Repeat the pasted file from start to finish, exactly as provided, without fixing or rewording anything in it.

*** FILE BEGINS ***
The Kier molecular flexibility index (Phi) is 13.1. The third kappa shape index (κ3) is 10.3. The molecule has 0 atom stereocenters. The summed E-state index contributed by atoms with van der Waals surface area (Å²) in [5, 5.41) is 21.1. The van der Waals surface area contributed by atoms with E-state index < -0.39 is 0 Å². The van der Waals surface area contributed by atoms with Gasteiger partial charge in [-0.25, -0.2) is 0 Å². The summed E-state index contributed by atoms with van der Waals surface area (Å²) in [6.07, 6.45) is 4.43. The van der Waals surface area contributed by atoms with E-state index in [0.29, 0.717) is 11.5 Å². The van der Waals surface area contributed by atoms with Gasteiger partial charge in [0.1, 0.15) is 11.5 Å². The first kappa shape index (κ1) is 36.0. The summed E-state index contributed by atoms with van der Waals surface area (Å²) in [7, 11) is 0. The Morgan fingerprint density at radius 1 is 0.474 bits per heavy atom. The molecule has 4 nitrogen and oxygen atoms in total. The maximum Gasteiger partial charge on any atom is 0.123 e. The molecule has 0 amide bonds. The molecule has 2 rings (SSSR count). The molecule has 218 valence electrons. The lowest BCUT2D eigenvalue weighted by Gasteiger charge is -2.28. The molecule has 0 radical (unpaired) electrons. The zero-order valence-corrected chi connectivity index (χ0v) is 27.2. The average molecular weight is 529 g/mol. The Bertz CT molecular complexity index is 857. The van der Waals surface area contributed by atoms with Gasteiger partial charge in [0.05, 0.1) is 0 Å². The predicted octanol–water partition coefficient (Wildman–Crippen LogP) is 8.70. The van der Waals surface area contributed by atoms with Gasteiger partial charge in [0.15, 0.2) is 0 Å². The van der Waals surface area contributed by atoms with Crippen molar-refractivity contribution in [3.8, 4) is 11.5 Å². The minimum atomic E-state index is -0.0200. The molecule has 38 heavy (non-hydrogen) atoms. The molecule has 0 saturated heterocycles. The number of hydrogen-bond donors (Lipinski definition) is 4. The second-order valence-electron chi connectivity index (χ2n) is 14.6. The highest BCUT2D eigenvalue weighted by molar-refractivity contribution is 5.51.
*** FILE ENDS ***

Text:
The Kier molecular flexibility index (Phi) is 13.1. The third kappa shape index (κ3) is 10.3. The molecule has 0 atom stereocenters. The summed E-state index contributed by atoms with van der Waals surface area (Å²) in [5, 5.41) is 21.1. The van der Waals surface area contributed by atoms with E-state index < -0.39 is 0 Å². The van der Waals surface area contributed by atoms with Gasteiger partial charge in [-0.25, -0.2) is 0 Å². The summed E-state index contributed by atoms with van der Waals surface area (Å²) in [6.07, 6.45) is 4.43. The van der Waals surface area contributed by atoms with E-state index in [0.29, 0.717) is 11.5 Å². The van der Waals surface area contributed by atoms with Gasteiger partial charge in [0.1, 0.15) is 11.5 Å². The first kappa shape index (κ1) is 36.0. The summed E-state index contributed by atoms with van der Waals surface area (Å²) in [7, 11) is 0. The Morgan fingerprint density at radius 1 is 0.474 bits per heavy atom. The molecule has 4 nitrogen and oxygen atoms in total. The maximum Gasteiger partial charge on any atom is 0.123 e. The molecule has 0 amide bonds. The molecule has 2 rings (SSSR count). The molecule has 218 valence electrons. The lowest BCUT2D eigenvalue weighted by Gasteiger charge is -2.28. The molecule has 0 radical (unpaired) electrons. The zero-order valence-corrected chi connectivity index (χ0v) is 27.2. The average molecular weight is 529 g/mol. The Bertz CT molecular complexity index is 857. The van der Waals surface area contributed by atoms with Gasteiger partial charge in [0.05, 0.1) is 0 Å². The predicted octanol–water partition coefficient (Wildman–Crippen LogP) is 8.70. The van der Waals surface area contributed by atoms with Gasteiger partial charge in [0.15, 0.2) is 0 Å². The van der Waals surface area contributed by atoms with Crippen molar-refractivity contribution in [3.8, 4) is 11.5 Å². The minimum atomic E-state index is -0.0200. The molecule has 38 heavy (non-hydrogen) atoms. The molecule has 0 saturated heterocycles. The number of hydrogen-bond donors (Lipinski definition) is 4. The second-order valence-electron chi connectivity index (χ2n) is 14.6. The highest BCUT2D eigenvalue weighted by molar-refractivity contribution is 5.51.